Experience has shown that anti-discrimination policy for homosexuality does marginalise and discriminate against conservative Christians, IE various cases of loss of employment (EG2, EG3, EG4), demotion, reduction in parenting rights, reduction in rights to become parents, loss of premises, loss of rights in business autonomy, in autonomy of the use of church facilities, of fines, suspensions, arrests, tax penalties and law suits (EG2) sometimes forcing Christians to support it. Christian families also loose out. The social changes can result in the bullying of Christian children. In Ontario, Bill 13 requires Catholic schools to host “Gay-Straight Alliance” clubs and ironically prohibits public schools from being rented to groups that ‘discriminate’. Christian parents come to feel that they need to remove their children from public schools in order to safeguard them from the resulting mandated same-sex indoctrination that contradicts their religion. There are claims of chaplains being muzzled. And there have been claims that Christian adolescents will be deterred from entering a range of professions. There are also real fears of erosion of first amendment rights for US Christians. Other religions have been affected too. And at the forefront of societal change, even a position of neutrality on the morality of homosexuality, is not accepted – rather, affirmation is a requirement (EG).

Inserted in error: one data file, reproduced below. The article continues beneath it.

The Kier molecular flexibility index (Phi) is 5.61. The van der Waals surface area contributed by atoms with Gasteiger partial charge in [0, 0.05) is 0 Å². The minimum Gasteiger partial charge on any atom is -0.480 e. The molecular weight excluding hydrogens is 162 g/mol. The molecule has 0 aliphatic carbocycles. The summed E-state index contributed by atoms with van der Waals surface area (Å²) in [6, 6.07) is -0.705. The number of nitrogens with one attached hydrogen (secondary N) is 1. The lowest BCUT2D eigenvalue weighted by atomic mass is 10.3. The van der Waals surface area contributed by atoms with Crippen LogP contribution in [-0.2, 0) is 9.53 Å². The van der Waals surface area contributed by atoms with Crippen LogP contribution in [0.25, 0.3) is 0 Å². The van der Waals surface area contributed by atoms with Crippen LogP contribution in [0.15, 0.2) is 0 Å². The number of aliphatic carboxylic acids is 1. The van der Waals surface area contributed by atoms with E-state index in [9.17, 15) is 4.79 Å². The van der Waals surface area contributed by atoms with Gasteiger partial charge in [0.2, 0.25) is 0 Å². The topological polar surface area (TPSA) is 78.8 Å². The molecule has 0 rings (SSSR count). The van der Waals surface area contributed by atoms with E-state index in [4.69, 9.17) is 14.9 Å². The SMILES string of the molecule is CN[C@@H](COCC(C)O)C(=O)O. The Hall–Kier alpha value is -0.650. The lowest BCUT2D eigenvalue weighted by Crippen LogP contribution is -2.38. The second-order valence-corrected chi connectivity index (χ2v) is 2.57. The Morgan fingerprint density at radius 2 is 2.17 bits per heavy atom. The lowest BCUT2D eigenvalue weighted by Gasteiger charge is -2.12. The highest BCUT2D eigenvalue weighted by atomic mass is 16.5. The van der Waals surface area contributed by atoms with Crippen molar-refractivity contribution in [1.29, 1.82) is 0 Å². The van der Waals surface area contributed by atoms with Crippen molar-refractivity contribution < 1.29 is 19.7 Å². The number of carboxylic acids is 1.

It’s also been suggested that there will be a financial impact on heterosexuals. One the one hand it’s said that the purchasing of gifts and travel etc that comes with gay marriages will boost the economy for everyone (others have cast doubt on this suggestion). But on the other hand, married couples receive tax benefits, so that additional money has to come from somewhere, and logically means increased taxes for everyone.